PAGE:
Thursday, November 17, 2011

Tasting tequilas

The atmosphere is not deafening. The music is not loud. Nor will one hear a verse before one gulps a shot, such as “down the hatch.” Tasting tequila is a sort of solemn ceremony, an art where the sense of taste serves as judge of good qualities and shortcomings.

The practice of tasting (“catar”) means “to analyze, classify, break down and judge,” Andrés del Moral, a member of the Mexican Academy of Tequila, said in an e-mail. “The tasting of tequila goes well beyond the sensory analysis; it is an act of harmony between history and the present, the consummation of an ancient process.”

The tasters engage in rigorous training. “In the tasting nothing is improvised. Everything is done at a specific time,” said del Moral. “There are even specific times for tasting tequila. It is a codified art. Even the walls of the place have to be clean; there can be no strong odors. Everything, absolutely everything, must be planned.”

According to del Moral, a taster must evaluate in several ways: identify the colors based on their intensity, vividness, appearance and cleanliness; then take in the smell or bouquet; then by taste – considered as the key step in the process – and finally the touch or feeling sensation. “While it may seem odd, the tasting is also related to the feeling sense,” he said. “The feel of liquor on the tongue, palate, cheeks and lips.”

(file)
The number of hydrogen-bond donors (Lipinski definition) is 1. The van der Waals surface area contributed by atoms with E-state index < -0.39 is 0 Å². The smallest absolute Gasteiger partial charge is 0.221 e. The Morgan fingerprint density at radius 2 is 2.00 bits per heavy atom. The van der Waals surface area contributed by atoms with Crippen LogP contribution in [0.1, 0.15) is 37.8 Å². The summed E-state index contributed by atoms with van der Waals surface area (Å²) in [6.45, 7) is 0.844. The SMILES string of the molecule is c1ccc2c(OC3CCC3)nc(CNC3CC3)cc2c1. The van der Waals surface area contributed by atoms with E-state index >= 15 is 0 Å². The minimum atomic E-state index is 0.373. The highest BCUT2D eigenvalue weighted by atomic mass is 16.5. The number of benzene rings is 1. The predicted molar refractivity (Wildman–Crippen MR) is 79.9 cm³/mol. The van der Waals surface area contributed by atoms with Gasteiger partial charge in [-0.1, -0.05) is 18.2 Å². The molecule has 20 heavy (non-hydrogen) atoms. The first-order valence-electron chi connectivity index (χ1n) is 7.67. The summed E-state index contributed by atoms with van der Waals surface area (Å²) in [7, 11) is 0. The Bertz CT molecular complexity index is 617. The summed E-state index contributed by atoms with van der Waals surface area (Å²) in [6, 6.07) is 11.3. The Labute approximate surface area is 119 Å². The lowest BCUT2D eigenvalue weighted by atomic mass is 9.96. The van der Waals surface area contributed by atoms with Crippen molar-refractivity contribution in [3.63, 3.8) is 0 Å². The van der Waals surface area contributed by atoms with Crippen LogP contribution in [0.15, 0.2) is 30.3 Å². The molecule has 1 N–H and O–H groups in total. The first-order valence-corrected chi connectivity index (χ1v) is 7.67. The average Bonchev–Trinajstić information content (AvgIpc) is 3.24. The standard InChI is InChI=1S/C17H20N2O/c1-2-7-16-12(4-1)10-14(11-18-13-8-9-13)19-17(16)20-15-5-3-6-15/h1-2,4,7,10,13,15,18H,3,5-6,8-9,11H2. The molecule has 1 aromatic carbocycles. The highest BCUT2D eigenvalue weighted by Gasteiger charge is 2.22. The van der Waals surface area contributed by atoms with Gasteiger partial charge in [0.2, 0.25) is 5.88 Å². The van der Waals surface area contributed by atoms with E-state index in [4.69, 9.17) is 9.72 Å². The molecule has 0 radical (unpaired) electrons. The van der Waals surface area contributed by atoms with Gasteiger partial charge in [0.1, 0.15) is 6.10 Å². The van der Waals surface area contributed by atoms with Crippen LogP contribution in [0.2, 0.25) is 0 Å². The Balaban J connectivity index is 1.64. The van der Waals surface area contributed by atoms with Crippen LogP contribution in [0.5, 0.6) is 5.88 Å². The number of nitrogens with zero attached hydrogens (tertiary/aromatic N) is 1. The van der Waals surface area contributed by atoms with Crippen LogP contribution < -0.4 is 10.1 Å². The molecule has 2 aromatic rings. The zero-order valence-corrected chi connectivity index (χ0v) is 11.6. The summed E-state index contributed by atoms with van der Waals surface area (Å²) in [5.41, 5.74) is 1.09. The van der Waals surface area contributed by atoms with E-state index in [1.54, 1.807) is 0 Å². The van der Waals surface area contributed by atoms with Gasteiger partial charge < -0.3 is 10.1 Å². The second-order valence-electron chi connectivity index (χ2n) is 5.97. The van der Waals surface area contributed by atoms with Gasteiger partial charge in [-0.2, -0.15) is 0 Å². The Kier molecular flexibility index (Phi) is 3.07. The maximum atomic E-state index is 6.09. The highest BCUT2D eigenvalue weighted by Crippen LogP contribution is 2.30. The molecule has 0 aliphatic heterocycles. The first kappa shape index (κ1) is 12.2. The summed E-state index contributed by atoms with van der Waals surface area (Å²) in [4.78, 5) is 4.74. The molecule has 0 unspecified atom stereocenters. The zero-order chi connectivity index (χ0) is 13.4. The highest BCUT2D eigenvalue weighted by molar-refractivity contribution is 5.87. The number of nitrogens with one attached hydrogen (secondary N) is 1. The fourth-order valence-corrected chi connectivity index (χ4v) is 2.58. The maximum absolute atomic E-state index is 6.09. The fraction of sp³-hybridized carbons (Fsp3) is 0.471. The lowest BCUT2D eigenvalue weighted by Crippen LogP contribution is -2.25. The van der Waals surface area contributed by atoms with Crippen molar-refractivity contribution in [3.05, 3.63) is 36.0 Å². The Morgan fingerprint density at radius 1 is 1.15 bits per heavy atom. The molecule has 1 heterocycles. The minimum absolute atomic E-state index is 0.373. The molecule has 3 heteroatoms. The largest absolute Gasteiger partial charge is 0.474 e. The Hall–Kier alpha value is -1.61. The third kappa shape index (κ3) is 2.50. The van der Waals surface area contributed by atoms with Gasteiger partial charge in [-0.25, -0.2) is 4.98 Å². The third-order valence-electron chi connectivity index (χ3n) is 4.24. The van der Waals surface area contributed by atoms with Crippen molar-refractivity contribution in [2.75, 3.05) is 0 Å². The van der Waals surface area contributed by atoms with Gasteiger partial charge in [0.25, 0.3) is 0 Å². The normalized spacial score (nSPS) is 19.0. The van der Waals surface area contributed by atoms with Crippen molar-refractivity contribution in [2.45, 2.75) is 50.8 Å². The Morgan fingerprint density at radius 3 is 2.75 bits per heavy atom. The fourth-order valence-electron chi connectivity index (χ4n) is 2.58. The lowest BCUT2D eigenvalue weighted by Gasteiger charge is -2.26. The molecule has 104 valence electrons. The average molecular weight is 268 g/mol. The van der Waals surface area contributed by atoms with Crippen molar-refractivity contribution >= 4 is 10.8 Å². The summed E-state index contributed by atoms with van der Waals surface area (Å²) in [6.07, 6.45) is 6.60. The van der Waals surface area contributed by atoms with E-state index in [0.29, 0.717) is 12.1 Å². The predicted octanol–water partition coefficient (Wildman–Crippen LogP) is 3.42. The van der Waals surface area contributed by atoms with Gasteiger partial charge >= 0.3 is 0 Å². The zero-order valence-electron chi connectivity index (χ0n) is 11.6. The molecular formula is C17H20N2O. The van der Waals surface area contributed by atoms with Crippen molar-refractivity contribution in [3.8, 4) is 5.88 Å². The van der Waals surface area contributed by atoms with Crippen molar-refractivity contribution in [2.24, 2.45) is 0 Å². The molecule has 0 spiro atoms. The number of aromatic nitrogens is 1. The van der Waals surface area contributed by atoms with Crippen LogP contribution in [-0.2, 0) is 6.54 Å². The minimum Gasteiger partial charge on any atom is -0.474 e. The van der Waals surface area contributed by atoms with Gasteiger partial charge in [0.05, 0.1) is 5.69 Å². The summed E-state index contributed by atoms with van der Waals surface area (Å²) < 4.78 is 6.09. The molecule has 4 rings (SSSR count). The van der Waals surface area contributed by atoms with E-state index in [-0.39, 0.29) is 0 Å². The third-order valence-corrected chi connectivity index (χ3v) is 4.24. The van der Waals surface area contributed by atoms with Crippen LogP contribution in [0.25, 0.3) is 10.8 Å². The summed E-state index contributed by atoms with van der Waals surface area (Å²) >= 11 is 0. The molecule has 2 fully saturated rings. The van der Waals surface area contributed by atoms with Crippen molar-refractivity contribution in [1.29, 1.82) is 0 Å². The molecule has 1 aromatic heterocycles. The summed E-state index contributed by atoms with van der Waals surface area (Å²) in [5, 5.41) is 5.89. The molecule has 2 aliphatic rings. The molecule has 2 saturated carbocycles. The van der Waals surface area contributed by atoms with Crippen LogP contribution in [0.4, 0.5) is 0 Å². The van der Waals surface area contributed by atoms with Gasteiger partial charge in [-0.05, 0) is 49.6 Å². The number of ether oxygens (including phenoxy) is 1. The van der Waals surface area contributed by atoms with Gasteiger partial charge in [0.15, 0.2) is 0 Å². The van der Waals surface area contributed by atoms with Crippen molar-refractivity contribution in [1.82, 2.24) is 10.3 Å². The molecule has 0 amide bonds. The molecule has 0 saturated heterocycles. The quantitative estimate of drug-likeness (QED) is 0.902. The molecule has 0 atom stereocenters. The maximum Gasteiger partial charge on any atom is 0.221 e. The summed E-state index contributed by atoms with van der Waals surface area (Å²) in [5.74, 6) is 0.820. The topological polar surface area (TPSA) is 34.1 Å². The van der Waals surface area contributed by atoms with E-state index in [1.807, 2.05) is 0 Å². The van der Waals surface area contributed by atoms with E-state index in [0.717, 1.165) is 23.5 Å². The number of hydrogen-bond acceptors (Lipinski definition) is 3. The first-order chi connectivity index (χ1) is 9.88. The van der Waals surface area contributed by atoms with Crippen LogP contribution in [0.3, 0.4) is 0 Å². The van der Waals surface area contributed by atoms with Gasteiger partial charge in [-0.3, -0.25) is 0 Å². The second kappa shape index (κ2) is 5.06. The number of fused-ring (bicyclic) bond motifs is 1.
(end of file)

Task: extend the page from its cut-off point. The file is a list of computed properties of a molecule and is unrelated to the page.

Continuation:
The classification of tequilas as white, aged up to a year (reposado) or aged beyond a year (añejo) would be “insufficient,” said del Moral. “Therein lies the importance of the tasting, which evaluates all the components that make up a tequila.”

Del Moral stated the oath of the tequila taster: “I promise to drink only the good tequila I find on my path and I will never allow a tequila to consume me.”

Did you know?
The agave is not a cactus, but a plant belonging to the agavaceae family. It has long, fibrous lanceolate-shaped leaves, and is of a bluish-green hue. The part that is used for the production of tequila is the base or heart, also known as pineapple (“piña”).

Photos by Juan Miret 

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